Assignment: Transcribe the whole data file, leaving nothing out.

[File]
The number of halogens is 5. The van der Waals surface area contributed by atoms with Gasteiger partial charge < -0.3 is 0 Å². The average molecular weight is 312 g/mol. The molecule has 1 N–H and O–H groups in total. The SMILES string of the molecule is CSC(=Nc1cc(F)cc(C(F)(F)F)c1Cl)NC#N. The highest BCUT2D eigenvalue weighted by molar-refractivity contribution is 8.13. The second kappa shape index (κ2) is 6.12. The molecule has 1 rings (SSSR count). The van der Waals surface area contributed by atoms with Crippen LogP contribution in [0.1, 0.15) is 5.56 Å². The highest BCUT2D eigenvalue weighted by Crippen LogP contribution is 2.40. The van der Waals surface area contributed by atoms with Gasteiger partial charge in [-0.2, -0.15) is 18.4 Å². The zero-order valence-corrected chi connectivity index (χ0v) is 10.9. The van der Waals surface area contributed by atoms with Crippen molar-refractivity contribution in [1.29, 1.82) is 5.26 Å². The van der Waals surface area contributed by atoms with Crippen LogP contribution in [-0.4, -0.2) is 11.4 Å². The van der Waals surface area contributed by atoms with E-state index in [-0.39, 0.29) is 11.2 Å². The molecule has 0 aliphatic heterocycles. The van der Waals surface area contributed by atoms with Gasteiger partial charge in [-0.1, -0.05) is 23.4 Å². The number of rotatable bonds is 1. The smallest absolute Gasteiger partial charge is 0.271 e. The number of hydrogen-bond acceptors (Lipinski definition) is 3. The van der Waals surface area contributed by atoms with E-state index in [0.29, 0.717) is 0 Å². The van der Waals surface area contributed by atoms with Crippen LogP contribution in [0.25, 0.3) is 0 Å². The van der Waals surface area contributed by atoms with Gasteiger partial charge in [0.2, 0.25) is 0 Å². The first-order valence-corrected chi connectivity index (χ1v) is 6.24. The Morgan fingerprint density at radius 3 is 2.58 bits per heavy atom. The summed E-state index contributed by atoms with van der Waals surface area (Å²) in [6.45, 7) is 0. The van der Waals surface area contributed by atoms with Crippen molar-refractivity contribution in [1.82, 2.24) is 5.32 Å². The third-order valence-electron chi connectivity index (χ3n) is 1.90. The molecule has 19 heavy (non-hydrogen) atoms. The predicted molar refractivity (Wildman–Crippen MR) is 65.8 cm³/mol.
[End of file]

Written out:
The number of halogens is 5. The van der Waals surface area contributed by atoms with Gasteiger partial charge < -0.3 is 0 Å². The average molecular weight is 312 g/mol. The molecule has 1 N–H and O–H groups in total. The SMILES string of the molecule is CSC(=Nc1cc(F)cc(C(F)(F)F)c1Cl)NC#N. The highest BCUT2D eigenvalue weighted by molar-refractivity contribution is 8.13. The second kappa shape index (κ2) is 6.12. The molecule has 1 rings (SSSR count). The van der Waals surface area contributed by atoms with Crippen LogP contribution in [0.1, 0.15) is 5.56 Å². The highest BCUT2D eigenvalue weighted by Crippen LogP contribution is 2.40. The van der Waals surface area contributed by atoms with Gasteiger partial charge in [-0.2, -0.15) is 18.4 Å². The zero-order valence-corrected chi connectivity index (χ0v) is 10.9. The van der Waals surface area contributed by atoms with Crippen molar-refractivity contribution in [1.29, 1.82) is 5.26 Å². The van der Waals surface area contributed by atoms with Crippen LogP contribution in [-0.4, -0.2) is 11.4 Å². The van der Waals surface area contributed by atoms with E-state index in [-0.39, 0.29) is 11.2 Å². The molecule has 0 aliphatic heterocycles. The van der Waals surface area contributed by atoms with Gasteiger partial charge in [-0.1, -0.05) is 23.4 Å². The number of rotatable bonds is 1. The smallest absolute Gasteiger partial charge is 0.271 e. The number of hydrogen-bond acceptors (Lipinski definition) is 3. The van der Waals surface area contributed by atoms with E-state index in [0.29, 0.717) is 0 Å². The van der Waals surface area contributed by atoms with Crippen LogP contribution in [0.25, 0.3) is 0 Å². The van der Waals surface area contributed by atoms with Gasteiger partial charge in [0.2, 0.25) is 0 Å². The first-order valence-corrected chi connectivity index (χ1v) is 6.24. The Morgan fingerprint density at radius 3 is 2.58 bits per heavy atom. The summed E-state index contributed by atoms with van der Waals surface area (Å²) in [6.45, 7) is 0. The van der Waals surface area contributed by atoms with Crippen molar-refractivity contribution in [1.82, 2.24) is 5.32 Å². The third-order valence-electron chi connectivity index (χ3n) is 1.90. The molecule has 19 heavy (non-hydrogen) atoms. The predicted molar refractivity (Wildman–Crippen MR) is 65.8 cm³/mol.